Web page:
No matter which release you listen to from Circa Survive’s back catalogue it’s pretty certain what you’re going to get, an accomplished mesh of post-hardcore regiments and art rock sensibilities. What distinguishes each album from the other is a mere matter of permutation. On 2010’s Blue Sky Noise the group restricted their proggier tendencies to texture alone, developing a set of comparatively straightforward songs that while driven by melody were still able to flourish within their allocated confines. The polar opposite of this ideology was expressed on 2012’s Violent Waves, with the stripped down sound of predominantly live instrumentation producing ethereal, time-signature-hopping jams. On Descensus, their fifth studio album, the band find a comfortable middle ground between their two loves; abrasive, experiment-minded interplay and big, soaring, alternative rock hooks.
This refinement and combination of their key elements is exemplified on opening track ‘Schema’, an aural battering of squealing guitars, artillery-fire intense drums and Anthony Green’s signature howl providing a strong melodic basis. Recently signing with Sumerian Records, a label whose roster includes acts such as Animals as Leaders and The Dillinger Escape Plan, the album has a noticeably harder edge than experienced before. Though the difference may at times be nominal, it’s most definitely perceptible; the distortion dials are cranked that tad higher and on tracks such as ‘Only the Sun’ and ‘Quiet Down’ chord progressions take unforeseen dark turns.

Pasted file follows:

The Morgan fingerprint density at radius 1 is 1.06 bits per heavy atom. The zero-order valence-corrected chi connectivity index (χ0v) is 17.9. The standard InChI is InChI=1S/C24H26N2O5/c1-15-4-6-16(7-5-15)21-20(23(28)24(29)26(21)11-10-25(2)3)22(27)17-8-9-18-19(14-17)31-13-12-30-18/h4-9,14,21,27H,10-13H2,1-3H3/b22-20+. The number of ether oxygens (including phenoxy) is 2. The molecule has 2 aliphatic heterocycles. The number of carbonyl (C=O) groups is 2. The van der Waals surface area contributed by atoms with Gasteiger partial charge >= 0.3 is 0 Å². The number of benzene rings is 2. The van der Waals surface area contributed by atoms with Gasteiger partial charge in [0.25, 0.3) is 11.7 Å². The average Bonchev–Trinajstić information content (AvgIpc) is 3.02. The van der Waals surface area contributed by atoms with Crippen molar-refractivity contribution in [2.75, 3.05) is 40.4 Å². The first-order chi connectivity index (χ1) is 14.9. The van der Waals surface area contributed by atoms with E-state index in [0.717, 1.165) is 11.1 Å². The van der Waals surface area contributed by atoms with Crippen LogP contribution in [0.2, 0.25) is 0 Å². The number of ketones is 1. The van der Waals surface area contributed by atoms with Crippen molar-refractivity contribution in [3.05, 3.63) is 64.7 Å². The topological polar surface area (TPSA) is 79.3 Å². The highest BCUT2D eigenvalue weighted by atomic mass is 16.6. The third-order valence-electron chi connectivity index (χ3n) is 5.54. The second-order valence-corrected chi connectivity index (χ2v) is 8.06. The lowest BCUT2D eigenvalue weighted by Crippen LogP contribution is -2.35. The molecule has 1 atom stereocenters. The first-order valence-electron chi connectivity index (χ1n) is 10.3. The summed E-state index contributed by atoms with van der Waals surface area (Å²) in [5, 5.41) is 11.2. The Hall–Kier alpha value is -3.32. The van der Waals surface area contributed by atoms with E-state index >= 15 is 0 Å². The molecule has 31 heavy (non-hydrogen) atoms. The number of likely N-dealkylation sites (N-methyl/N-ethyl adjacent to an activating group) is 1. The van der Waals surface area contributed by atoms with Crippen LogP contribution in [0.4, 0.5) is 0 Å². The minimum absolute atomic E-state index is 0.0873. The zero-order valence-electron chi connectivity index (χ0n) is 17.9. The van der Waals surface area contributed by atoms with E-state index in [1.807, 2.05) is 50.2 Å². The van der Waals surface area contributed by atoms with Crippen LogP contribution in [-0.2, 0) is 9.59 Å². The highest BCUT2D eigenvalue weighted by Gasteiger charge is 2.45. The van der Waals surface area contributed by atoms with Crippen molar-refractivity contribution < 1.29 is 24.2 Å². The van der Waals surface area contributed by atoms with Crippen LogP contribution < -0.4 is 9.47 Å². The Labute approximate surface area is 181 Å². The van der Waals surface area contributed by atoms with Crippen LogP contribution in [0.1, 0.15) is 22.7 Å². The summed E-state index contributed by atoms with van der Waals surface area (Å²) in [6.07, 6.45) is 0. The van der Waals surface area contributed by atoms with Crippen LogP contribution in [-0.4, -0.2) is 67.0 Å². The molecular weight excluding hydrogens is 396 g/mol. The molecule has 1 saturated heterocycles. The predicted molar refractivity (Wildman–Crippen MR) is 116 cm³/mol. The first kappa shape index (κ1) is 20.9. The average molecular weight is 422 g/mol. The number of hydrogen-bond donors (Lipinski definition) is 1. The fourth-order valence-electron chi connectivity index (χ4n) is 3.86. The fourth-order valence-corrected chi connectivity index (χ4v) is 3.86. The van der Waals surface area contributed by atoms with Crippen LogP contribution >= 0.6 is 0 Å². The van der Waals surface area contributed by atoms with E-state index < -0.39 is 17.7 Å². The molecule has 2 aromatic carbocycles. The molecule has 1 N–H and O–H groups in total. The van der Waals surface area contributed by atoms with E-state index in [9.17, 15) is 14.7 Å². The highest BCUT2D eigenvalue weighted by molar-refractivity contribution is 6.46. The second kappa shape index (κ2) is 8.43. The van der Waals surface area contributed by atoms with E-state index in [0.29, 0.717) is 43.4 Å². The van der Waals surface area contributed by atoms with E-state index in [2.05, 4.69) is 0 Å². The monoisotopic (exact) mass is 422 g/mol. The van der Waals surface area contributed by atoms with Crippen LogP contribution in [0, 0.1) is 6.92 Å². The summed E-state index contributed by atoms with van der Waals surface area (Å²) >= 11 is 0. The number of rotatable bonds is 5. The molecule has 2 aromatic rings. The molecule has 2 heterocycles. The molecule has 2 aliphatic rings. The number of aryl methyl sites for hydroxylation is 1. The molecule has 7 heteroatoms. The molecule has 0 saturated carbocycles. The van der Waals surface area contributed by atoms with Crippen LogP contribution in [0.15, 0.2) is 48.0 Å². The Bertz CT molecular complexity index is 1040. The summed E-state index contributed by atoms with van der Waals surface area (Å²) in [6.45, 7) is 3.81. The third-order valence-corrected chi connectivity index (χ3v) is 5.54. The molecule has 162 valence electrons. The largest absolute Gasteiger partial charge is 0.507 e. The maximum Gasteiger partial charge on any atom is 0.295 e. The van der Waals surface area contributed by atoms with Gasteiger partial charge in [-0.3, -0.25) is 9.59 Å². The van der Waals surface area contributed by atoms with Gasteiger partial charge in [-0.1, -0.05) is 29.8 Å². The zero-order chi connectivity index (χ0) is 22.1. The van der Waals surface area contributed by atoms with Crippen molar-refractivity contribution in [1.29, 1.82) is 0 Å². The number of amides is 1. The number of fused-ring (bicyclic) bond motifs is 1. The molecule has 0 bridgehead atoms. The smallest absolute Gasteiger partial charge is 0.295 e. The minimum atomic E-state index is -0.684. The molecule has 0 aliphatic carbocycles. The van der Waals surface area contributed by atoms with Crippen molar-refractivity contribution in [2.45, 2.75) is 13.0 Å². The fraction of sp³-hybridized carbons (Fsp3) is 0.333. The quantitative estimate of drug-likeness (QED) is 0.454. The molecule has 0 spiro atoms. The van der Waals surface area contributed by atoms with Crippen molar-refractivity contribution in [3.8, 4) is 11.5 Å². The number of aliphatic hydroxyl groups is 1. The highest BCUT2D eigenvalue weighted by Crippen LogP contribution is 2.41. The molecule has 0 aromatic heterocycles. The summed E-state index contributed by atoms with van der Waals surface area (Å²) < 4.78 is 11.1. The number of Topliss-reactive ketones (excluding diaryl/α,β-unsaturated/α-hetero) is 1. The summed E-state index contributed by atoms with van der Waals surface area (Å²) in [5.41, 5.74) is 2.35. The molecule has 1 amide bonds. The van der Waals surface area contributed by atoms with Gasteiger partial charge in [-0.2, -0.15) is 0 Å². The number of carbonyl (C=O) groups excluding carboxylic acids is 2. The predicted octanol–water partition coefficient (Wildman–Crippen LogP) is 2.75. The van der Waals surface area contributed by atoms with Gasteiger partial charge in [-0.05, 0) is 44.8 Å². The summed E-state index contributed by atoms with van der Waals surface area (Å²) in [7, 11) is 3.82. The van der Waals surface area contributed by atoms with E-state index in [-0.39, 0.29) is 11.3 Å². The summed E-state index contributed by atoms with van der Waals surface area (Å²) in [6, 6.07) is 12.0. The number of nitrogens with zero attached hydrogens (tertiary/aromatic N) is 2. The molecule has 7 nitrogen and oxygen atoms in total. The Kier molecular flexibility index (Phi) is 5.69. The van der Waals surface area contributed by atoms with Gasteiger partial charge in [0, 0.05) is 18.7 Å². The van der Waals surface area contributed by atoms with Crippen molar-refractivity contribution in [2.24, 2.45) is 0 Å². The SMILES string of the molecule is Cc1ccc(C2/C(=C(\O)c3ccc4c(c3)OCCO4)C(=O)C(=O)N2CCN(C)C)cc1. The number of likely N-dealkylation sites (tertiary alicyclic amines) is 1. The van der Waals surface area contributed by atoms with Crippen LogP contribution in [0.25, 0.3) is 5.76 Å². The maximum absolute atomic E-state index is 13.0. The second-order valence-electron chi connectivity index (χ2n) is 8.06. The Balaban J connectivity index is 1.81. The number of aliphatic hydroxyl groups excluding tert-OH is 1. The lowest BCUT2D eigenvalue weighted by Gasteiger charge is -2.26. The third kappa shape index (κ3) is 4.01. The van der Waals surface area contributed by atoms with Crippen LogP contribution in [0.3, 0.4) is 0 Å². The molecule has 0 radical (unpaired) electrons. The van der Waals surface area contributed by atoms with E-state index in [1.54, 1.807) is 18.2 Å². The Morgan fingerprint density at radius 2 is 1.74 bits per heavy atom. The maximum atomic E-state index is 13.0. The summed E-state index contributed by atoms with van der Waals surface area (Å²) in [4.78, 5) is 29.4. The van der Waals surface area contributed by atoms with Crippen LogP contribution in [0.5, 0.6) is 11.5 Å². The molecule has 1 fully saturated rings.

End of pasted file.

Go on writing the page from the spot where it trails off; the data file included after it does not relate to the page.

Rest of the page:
These heavier moments are however supplemented by some of the most tender material recorded in the band’s career. When not partaking in prog-rock pummelling, the group give themselves the space to fully embrace the sonic curation which they are capable of. The greatest endeavour from this is ‘Phantom’, a trip-hop borrowing cut that tranquilly meanders through airy synths, emotive vocal delivery and delicate guitar work. Both sides of their spectrum have been tweaked, from every perspective the only conclusion that can be drawn is that Circa Survive are pushing forward.
By trying so hard to amalgamate every facet of their identity in to these songs, each decision feels deliberate; nothing feels out of place. Although this purveys a slight sense of emotional coldness throughout the record, its proficiency is nothing short of admirable. Circa Survive are aiming for greatness, and they’ve just about reached it.
Descensus is out now on Sumerian Records.